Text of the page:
Would that be a bad thing? Opponents are fearmongering that modern constitutional delegates would strip the Constitution of protections for minorities and disenfranchise people. Such fears are utter rubbish spouted by cynical hacks. What many of them really fear is that many of the courtimposed corruptions of the Constitution, like federal power to force people to purchase health insurance, will be annulled by a redrafting of our nation’s fundamental document.

There is a fallacy in historical study that forgets that while a few of the delegates to the convention that created our remarkable Constitution were brilliant, most were fairly average intellects. And all of them were subject to the human faults of vanity, envy, greed, selfishness, bigotry and all of the other sins that comprise the human condition. The divine spark in our Constitution is that it managed to acknowledge and balance many of these human failures to create a framework that has been responsible for the greatest expansion of liberty and prosperity in the history of the world.

A modern Constitutional Convention may stick to its stated charter to create a Balanced Budget Amendment, but it may also completely cast aside our venerated Constitution and try to write a new one. Perhaps that divine spark will once again manifest itself is something even greater than the sum of the delegates’ abilities. Perhaps not.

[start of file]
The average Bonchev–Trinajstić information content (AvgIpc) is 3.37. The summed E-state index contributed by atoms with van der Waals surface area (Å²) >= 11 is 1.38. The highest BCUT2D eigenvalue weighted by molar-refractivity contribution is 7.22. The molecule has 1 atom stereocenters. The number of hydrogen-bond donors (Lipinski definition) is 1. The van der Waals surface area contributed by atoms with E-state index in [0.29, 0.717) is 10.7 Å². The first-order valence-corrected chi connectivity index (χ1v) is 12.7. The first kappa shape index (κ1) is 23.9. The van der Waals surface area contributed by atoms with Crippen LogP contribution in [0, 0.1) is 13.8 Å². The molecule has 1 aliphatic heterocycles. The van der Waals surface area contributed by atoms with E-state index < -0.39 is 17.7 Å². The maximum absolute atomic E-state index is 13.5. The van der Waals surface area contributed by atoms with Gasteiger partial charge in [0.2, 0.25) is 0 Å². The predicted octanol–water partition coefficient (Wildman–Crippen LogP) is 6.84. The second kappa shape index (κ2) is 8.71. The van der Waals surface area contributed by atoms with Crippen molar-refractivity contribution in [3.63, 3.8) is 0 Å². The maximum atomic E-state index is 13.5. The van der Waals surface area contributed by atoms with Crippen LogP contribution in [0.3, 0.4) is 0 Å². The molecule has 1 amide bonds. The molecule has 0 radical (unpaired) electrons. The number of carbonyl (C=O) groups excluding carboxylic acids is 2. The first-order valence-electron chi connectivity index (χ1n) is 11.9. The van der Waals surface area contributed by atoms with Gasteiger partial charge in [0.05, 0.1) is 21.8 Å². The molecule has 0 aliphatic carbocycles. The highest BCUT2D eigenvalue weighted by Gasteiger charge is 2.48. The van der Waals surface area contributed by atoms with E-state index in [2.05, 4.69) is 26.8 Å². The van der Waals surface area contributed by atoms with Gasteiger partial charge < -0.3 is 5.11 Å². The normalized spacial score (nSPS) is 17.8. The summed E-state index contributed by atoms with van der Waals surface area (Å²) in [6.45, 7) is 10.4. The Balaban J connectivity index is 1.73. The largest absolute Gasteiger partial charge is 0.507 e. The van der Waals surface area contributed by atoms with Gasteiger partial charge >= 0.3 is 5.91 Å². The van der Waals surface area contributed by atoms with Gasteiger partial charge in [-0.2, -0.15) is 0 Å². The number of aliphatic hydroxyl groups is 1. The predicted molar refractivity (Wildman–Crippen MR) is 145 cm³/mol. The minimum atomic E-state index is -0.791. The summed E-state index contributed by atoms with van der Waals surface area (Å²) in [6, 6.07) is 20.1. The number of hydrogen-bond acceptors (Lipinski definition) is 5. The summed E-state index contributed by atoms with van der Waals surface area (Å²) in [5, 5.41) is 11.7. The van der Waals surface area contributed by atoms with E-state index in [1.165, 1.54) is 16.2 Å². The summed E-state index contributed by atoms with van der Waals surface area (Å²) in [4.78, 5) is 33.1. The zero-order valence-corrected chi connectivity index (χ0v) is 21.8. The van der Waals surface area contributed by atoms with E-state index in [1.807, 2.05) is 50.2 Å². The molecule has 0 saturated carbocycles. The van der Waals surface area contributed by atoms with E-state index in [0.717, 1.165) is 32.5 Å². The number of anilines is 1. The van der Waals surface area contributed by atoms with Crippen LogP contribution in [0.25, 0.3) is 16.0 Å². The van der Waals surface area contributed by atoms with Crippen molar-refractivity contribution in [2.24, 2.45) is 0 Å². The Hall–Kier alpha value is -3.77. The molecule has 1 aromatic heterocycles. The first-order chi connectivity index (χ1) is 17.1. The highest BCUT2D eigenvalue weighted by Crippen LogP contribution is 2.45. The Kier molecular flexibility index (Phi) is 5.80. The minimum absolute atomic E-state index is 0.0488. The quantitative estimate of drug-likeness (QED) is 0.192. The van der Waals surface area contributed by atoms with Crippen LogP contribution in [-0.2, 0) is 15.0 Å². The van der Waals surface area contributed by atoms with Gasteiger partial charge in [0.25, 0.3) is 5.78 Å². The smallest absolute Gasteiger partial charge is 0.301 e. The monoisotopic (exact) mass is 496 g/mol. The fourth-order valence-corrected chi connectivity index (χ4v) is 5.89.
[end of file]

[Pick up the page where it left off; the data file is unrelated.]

In either case it would take ratification by three-fourths of the states, which is a high standard that would represent a remarkably broad consensus by We the People. Such a high, but not impossible, threshold for Constitutional reform is yet another example of the brilliance of our 1787 Constitution and an affirmation of our founders’ wisdom. They wrote Article V with the humility that they were not perfect and the forethought that future Americans may wish to create a new Constitution. Perhaps it is time to see if we can do it any better.

 

Golf and Climate Change

My column for the Washington County Daily News is online. Here you go:

Next week the U.S. Open Championship, one of the world’s marquee golf events, will come to Wisconsin for the first time in history at the Erin Hills golf course in scenic Washington County. The weeklong golf extravaganza is expected to bring thousands of visitors and have an estimated economic impact of $130 million. Wisconsin has officially become a golf destination.

Erin Hills is 652 acres of gorgeous pristine land that was scraped into the elegant curves, peaks, and valleys that distinguish the area known as the Kettle Moraine. The towering nearby Holy Hill will sentinel the visitors and the innumerable pockets of shade will provide a welcome respite from the warm (I hope) sun. Wisconsin welcomes the U.S. Open, but the inescapable fact is that this would never have happened had it not been for global warming.

The area we know as the Kettle Moraine is said to have been formed during the last Ice Age when a vast sheet of ice covered Wisconsin as far south as Walworth County. As the earth warmed, the ice melted and scampered back into Canada leaving behind a Wisconsin landscape teeming with biodiversity and sculpted into regions perfect for farming, fishing, and yes, golfing.